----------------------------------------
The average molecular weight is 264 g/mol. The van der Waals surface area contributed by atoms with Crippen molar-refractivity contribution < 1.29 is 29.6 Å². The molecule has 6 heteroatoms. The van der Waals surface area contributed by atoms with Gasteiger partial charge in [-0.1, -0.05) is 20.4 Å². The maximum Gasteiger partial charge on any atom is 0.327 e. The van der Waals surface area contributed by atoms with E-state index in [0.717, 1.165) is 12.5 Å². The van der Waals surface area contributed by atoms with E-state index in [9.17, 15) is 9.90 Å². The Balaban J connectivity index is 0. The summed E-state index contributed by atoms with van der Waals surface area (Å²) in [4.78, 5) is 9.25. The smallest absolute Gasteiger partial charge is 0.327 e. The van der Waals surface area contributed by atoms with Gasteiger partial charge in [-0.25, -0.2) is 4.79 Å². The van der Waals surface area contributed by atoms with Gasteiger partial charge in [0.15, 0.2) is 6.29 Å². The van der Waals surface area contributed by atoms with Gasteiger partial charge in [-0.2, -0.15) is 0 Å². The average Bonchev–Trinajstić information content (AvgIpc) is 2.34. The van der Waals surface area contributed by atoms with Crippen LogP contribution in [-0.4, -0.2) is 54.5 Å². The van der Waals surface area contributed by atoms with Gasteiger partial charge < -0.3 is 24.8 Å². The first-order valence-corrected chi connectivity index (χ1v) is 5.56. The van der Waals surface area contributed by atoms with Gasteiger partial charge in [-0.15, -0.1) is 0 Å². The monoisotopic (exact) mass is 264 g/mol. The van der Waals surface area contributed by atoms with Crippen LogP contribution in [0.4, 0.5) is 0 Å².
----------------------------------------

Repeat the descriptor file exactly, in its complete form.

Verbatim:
The average molecular weight is 264 g/mol. The van der Waals surface area contributed by atoms with Crippen molar-refractivity contribution < 1.29 is 29.6 Å². The molecule has 6 heteroatoms. The van der Waals surface area contributed by atoms with Gasteiger partial charge in [-0.1, -0.05) is 20.4 Å². The maximum Gasteiger partial charge on any atom is 0.327 e. The van der Waals surface area contributed by atoms with E-state index in [0.717, 1.165) is 12.5 Å². The van der Waals surface area contributed by atoms with E-state index in [9.17, 15) is 9.90 Å². The Balaban J connectivity index is 0. The summed E-state index contributed by atoms with van der Waals surface area (Å²) in [4.78, 5) is 9.25. The smallest absolute Gasteiger partial charge is 0.327 e. The van der Waals surface area contributed by atoms with Gasteiger partial charge in [-0.25, -0.2) is 4.79 Å². The van der Waals surface area contributed by atoms with Gasteiger partial charge in [0.15, 0.2) is 6.29 Å². The van der Waals surface area contributed by atoms with Gasteiger partial charge in [-0.2, -0.15) is 0 Å². The average Bonchev–Trinajstić information content (AvgIpc) is 2.34. The van der Waals surface area contributed by atoms with Crippen LogP contribution in [-0.4, -0.2) is 54.5 Å². The van der Waals surface area contributed by atoms with Gasteiger partial charge < -0.3 is 24.8 Å². The first-order valence-corrected chi connectivity index (χ1v) is 5.56. The van der Waals surface area contributed by atoms with Gasteiger partial charge in [-0.15, -0.1) is 0 Å². The monoisotopic (exact) mass is 264 g/mol. The van der Waals surface area contributed by atoms with Crippen LogP contribution in [0.4, 0.5) is 0 Å².